"Green Is the New Red, White and Blue" is the title of a chapter in Thomas L. Friedman's book entitled Hot, Flat and Crowded. This thought-provoking book analyzes how the world has arrived at the Energy-Climate Era, in which there are significant energy supply and demand imbalances, dependence on fossil fuels, and other environmentally unfriendly practices that threaten our climate and result in substantial challenges to our future health and well-being (Friedman, 2008). Although the challenge of determining how we can halt the accelerating pace of energy consumption and stop polluting our world with toxic wastes seems daunting, Friedman (2008) describes the problem of changing the direction of the entire world to a more sustainable future as "a series of great opportunities disguised as insoluble problems" (p. 170). His optimistic view is based on the belief that we simply have no alternative but to transform our thinking and actions, because the human race cannot continue to power its growth and evolution with the same thinking that drove the Industrial Revolution: tremendous use of fossil-based fuels, destruction of the earth's natural resources, the dumping of toxic wastes into the ecosystem, and exploitation of the land.
This issue of HERD features articles on the sustainable design of healthcare facilities, and a poignant editorial by our guest editor, Robin Guenther, provides insight into the critical nature of this initiative. Sustainability in design is a crucial issue, because what we are doing about resource utilization, environmental pollution, and energy consumption is becoming visible and measurable in our communities. We have many opportunities to make a difference in energy conservation and the protection of the environment by adopting a culture and philosophy of sustainability that meets current needs without compromising the ability of future generations to meet their needs. A number of healthcare executives have spoken out about the responsibility of the healthcare industry to assume a leading role in ensuring a healthy environment rather than contribute toxic insults to fragile ecosystems. Embracing a culture of sustainability will guide design decisions and influence the selection of materials, finishes, and building methods that ensure that a completed project demonstrates eco-accountability.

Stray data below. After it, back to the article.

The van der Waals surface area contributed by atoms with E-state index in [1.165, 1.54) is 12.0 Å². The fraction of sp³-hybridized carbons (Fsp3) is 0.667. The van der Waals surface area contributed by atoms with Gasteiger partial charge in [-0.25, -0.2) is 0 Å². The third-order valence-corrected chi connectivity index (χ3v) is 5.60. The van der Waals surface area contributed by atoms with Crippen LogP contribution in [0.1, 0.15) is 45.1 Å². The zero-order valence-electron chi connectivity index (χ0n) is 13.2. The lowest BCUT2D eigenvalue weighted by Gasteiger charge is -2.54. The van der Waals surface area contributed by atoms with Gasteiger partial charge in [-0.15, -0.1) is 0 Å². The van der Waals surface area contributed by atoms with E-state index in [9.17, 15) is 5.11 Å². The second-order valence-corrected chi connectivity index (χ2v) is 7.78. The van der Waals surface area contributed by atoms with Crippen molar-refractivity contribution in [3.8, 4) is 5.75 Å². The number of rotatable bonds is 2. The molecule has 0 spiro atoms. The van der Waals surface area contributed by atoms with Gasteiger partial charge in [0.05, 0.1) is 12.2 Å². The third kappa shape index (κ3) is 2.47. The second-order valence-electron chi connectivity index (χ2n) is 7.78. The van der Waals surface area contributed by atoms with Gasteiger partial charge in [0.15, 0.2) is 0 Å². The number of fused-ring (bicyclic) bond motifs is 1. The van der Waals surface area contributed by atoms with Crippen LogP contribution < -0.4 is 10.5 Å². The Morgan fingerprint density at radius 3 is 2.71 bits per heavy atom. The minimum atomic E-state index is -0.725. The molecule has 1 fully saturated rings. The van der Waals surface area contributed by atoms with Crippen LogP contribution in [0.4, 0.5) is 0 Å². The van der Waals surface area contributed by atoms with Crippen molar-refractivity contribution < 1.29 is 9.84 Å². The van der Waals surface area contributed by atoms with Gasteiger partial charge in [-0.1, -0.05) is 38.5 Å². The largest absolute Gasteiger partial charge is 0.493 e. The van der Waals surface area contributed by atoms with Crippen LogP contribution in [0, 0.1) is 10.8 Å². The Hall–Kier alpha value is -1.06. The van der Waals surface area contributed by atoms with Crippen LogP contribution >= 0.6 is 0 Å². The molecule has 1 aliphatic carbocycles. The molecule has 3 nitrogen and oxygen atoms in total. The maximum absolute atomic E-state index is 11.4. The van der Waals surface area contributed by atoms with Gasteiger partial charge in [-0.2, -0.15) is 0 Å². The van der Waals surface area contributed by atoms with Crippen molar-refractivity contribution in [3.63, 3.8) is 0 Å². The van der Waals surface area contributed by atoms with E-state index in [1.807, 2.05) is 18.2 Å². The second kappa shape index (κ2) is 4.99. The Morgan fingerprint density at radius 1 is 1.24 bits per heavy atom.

There are many opportunities for innovative practices in "going green" with sustainable design and "carbon neutral, toxin free, water balanced and zero waste construction" (Guenther, 2008, p. 31); we simply need to educate and avail ourselves of the increasing number of products and vendors that also value the concept of going green. Designs for the future must develop energy-efficient systems, reduce greenhouse gas emissions, and develop and use such sources of renewable energy as solar, wind, and geothermal whenever possible.
Sources of information about sustainable design can be found on the Federal Center Web site (Federal Center on Energy, 2008); in the U.S. Green Building Council Leadership in Energy and Environmental Design (LEED) program (U.S. Green Building Council, 2008); in Practice Greenhealth (Practice Greenhealth, 2008); in the Green Guide to Health Care (Green Guide to Health Care, 2008); in the Toxic Use Reduction Institute (2008); and in Energy Star (Energy Star, 2007). To ensure the joint optimization (a process described by Hamilton, Orr, and Raboin, 2008) of the sustainability culture and design, it is necessary to articulate clearly the philosophy and value of going green, identify champions of the culture, establish a "green team," identify designers and contractors who can embrace and partner with you in this belief, and contract with green suppliers in the purchase of environmentally safe and energy-efficient products and materials. …